Glycine sublobata Schumach. & Thonn.
Rhynchosia caribaea auct.
Rhynchosia inflata Bojer
Rhynchosia katangensis De Wild.
Rhynchosia macinaca A.Chev.
Rhynchosia melanosperma Klotzsch
Rhynchosia transjubensis Chiov.
Rhynchosia sublobata is a perennial plant growing from a long stout woody rootstock; the slender, twining stems can be prostrate or climbing, growing around 2 metres long[
The plant is harvested from the wild for local use as a medicine.
Tropical Africa - widespread from Senegal to Ethiopia and Somalia, south to Namibia, Botswana and northern S. Africa, avoiding regions of heavy rain
Grassland; grassland with scattered trees; bushland; woodland; abandoned cultivations; humid and shady places; sandy soils; banded vegetation; laterite; clearings; dambo and seasonally swampy grassland beside rivers[
|Other Uses Rating
This species has a symbiotic relationship with certain soil bacteria; these bacteria form nodules on the roots and fix atmospheric nitrogen. Some of this nitrogen is utilized by the growing plant but some can also be used by other plants growing nearby[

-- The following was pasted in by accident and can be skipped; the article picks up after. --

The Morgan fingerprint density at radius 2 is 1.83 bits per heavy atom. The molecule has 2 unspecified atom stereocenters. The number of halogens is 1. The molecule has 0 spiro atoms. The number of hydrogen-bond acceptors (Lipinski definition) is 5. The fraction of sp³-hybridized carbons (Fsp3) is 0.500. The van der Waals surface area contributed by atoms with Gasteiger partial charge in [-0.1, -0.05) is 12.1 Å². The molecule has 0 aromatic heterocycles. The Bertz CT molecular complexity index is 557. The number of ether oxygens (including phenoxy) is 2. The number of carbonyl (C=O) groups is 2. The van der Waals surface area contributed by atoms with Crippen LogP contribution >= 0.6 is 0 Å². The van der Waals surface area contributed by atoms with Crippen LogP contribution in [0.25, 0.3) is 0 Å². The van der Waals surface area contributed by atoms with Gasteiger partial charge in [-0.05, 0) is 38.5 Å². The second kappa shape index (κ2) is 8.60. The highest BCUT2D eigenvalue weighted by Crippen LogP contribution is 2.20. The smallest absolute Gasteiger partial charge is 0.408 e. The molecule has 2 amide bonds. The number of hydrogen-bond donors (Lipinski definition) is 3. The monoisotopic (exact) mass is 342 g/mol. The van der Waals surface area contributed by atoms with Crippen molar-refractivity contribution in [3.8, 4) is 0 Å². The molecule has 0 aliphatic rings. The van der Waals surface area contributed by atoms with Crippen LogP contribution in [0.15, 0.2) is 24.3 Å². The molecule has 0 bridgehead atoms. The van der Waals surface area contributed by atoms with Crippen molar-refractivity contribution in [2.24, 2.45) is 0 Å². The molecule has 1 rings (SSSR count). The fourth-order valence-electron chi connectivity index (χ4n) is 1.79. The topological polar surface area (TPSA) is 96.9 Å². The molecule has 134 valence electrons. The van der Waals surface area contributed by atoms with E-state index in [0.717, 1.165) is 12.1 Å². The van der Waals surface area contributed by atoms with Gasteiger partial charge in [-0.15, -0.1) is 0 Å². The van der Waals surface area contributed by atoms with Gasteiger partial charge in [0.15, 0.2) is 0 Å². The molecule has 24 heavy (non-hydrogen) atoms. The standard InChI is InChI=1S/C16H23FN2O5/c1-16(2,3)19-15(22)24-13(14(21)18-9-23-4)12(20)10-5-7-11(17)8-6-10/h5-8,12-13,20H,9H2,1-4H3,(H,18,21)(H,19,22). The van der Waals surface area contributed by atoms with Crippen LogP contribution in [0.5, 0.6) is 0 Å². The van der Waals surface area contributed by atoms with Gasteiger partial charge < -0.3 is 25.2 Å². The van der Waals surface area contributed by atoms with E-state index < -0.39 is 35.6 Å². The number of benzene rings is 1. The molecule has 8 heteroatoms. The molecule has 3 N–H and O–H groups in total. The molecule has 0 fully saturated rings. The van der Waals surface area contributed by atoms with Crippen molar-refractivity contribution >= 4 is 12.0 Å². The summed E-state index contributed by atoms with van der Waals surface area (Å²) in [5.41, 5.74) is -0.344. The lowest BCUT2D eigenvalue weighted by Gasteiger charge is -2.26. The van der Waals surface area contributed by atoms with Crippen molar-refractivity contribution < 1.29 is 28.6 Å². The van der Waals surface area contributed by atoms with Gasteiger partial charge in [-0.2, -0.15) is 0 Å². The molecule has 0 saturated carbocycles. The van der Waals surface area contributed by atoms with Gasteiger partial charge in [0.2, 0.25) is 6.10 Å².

The root isastringent and cardiac. It is used in the treatment of pulmonary troubles, diarrhoea, dysentery, liver problems, and heart conditions[
The leaves are used to treat stomach troubles, dropsy, swellings, oedema, gout[
The stems are used as emetics[
The ash of the plant is used in the treatment of skin conditions, including subcutaneous parasitic infections[
We have seen no specific entry for this species, but all members of this genus have at least some merit for use as a ground cover and in local soil conservation projects[
Like many species within the family Fabaceae, once they have ripened and dried the seeds of this species may benefit from scarification before sowing in order to speed up and improve germination. This can usually be done by pouring a small amount of nearly boiling water on the seeds (being careful not to cook them!) and then soaking them for 12 - 24 hours in warm water. By this time they should have imbibed moisture and swollen - if they have not, then carefully make a nick in the seedcoat (being careful not to damage the embryo) and soak for a further 12 hours before sowing[
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